21 Savage confirms he was born in the UK as ICE immigration case continues

Rapper's lawyers have clarified his immigration status and lambasted ICE for sharing incorrect information that claimed he had criminal convictions

Rapper 21 Savage arrested in US due to being UK citizen

21 Savage has confirmed he was born in the UK after being arrested in Atlanta by the US Immigration and Customs Enforcement (ICE) for being "unlawfully present in the US".

The rapper, whose real name is She'yaa Bin Abraham-Joseph, stated via representatives that he was born in Newham, London, and emigrated to the US when he was 7 years old. In 2005 he departed to vist the UK, and returned later that month.

21 claims his legal status expired in 2006 "through no fault of his own", and that he applied for a visa in 2017 after learning that he required one.

"Mr Abraham-Joseph has three US citizen children, a lawful permanent resident mother and four siblings that are either US citizens or lawful permanent residents," the statement continued. "He has exceptionally strong ties in the United States, having lived here since he was in the first grade. Because of his length of residence in the United States and his immediate relatives, Mr Abraham-Joseph is eligible to seek Cancellation of Removal from an immigration judge."

The statement continued: "Mr Abraham-Joseph was placed into deportation proceedings AFTER his arrest, he was not in deportation proceedings prior to this detention by ICE. DHS has known his address since the filing of a US visa application in 2017. He has never hidden from DHS or any of its agencies. Mr Abraham-Joseph is not subject to mandatory detention under federal law and is eligible for bond.

"By statute, bond should be granted by ICE when there is no flight risk or a danger to the community... we are unaware of why ICE apparently targeted MR Abraham-Jospeh, but we will do everything possible to legally seek his release and pursue his available relief in immigration court."

At the time of the arrest, ICE claimed in a statement that 21 Savage “initially entered the US legally in July 2005, but subsequently failed to depart under the terms of his nonimmigrant visa and he became unlawfully present in the US when his visa expired in July 2006.

"In addition to being in violation of federal immigration law, [21 Savage] was convicted on felony drug charges in October 2014 in Fulton County, Georgia," it said.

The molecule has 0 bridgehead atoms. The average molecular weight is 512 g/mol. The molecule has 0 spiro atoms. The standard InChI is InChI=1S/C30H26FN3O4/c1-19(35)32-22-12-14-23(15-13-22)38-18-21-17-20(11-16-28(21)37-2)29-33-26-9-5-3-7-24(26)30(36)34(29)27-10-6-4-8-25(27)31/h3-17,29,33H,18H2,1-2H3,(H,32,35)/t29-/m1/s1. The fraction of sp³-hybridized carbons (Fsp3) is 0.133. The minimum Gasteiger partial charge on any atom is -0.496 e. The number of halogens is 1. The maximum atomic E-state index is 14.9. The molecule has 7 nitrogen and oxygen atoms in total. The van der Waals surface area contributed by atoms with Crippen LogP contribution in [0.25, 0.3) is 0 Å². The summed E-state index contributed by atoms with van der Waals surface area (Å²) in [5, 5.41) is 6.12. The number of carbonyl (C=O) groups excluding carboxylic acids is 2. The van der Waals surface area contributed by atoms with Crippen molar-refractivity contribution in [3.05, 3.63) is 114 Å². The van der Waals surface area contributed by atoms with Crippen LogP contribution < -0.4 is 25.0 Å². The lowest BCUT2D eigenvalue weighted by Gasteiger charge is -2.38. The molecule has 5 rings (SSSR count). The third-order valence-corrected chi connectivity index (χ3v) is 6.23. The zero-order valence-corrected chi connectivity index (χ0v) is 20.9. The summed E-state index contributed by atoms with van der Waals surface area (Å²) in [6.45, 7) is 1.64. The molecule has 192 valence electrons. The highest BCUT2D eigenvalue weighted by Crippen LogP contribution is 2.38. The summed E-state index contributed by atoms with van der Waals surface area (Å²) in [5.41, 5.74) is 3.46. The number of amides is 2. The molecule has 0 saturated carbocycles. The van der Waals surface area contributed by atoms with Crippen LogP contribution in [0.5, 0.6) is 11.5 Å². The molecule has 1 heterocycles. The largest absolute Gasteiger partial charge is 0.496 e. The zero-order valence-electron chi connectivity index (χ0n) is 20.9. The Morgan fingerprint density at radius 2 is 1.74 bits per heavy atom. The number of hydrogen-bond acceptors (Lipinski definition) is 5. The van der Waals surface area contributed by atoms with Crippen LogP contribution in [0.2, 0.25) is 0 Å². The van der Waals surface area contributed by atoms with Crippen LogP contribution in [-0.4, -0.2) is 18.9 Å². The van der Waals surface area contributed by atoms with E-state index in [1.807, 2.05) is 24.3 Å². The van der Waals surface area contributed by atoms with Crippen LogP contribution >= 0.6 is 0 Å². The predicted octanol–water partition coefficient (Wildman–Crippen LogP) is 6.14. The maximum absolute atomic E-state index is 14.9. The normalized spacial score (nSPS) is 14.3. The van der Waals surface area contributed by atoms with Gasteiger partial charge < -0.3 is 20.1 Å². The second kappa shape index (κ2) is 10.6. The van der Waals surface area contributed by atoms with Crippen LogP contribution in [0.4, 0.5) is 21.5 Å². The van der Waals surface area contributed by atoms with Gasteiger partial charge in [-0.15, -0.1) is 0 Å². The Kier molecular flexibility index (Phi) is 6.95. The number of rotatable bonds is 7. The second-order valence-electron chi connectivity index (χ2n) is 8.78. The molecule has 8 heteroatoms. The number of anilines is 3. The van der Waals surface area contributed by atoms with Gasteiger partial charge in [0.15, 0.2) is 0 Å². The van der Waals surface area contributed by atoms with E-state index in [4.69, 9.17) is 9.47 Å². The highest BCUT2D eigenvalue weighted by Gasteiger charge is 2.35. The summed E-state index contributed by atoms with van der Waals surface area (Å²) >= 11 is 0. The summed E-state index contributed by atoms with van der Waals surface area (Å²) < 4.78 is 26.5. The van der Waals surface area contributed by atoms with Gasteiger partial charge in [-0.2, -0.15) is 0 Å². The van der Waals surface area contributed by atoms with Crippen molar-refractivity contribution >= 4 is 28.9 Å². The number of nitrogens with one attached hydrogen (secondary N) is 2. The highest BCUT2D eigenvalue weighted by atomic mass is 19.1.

However, a new statement from 21’s representatives reads: “Mr. Abraham-Joseph has no criminal convictions or charges under state or federal law and is free to seek relief from removal in immigration court. ICE provided incorrect information to the press when it claimed he had a criminal conviction.”

21 has received support from a number of fellow artists, along with Georgia congressman Hank Johnson, who shared a letter he sent to the immigration judge overseeing the rapper's case over the weekend.

"He spends his time giving back to the community and supporting and promoting the betterment of our youth," Johnson wrote. "He has been an outstanding figure and influence within his family and within Atlanta."

Register for free to continue reading

Registration is a free and easy way to support our truly independent journalism

By registering, you will also enjoy limited access to Premium articles, exclusive newsletters, commenting, and virtual events with our leading journalists

Please enter a valid email
Please enter a valid email
Must be at least 6 characters, include an upper and lower case character and a number
Must be at least 6 characters, include an upper and lower case character and a number
Must be at least 6 characters, include an upper and lower case character and a number
Please enter your first name
Special characters aren’t allowed
Please enter a name between 1 and 40 characters
Please enter your last name
Special characters aren’t allowed
Please enter a name between 1 and 40 characters
You must be over 18 years old to register
You must be over 18 years old to register
Opt-out-policy
You can opt-out at any time by signing in to your account to manage your preferences. Each email has a link to unsubscribe.

By clicking ‘Create my account’ you confirm that your data has been entered correctly and you have read and agree to our Terms of use, Cookie policy and Privacy notice.

This site is protected by reCAPTCHA and the Google Privacy policy and Terms of service apply.

Already have an account? sign in

By clicking ‘Register’ you confirm that your data has been entered correctly and you have read and agree to our Terms of use, Cookie policy and Privacy notice.

This site is protected by reCAPTCHA and the Google Privacy policy and Terms of service apply.

Register for free to continue reading

Registration is a free and easy way to support our truly independent journalism

By registering, you will also enjoy limited access to Premium articles, exclusive newsletters, commenting, and virtual events with our leading journalists

Already have an account? sign in

By clicking ‘Register’ you confirm that your data has been entered correctly and you have read and agree to our Terms of use, Cookie policy and Privacy notice.

This site is protected by reCAPTCHA and the Google Privacy policy and Terms of service apply.

Join our new commenting forum

Join thought-provoking conversations, follow other Independent readers and see their replies

Comments

Thank you for registering

Please refresh the page or navigate to another page on the site to be automatically logged inPlease refresh your browser to be logged in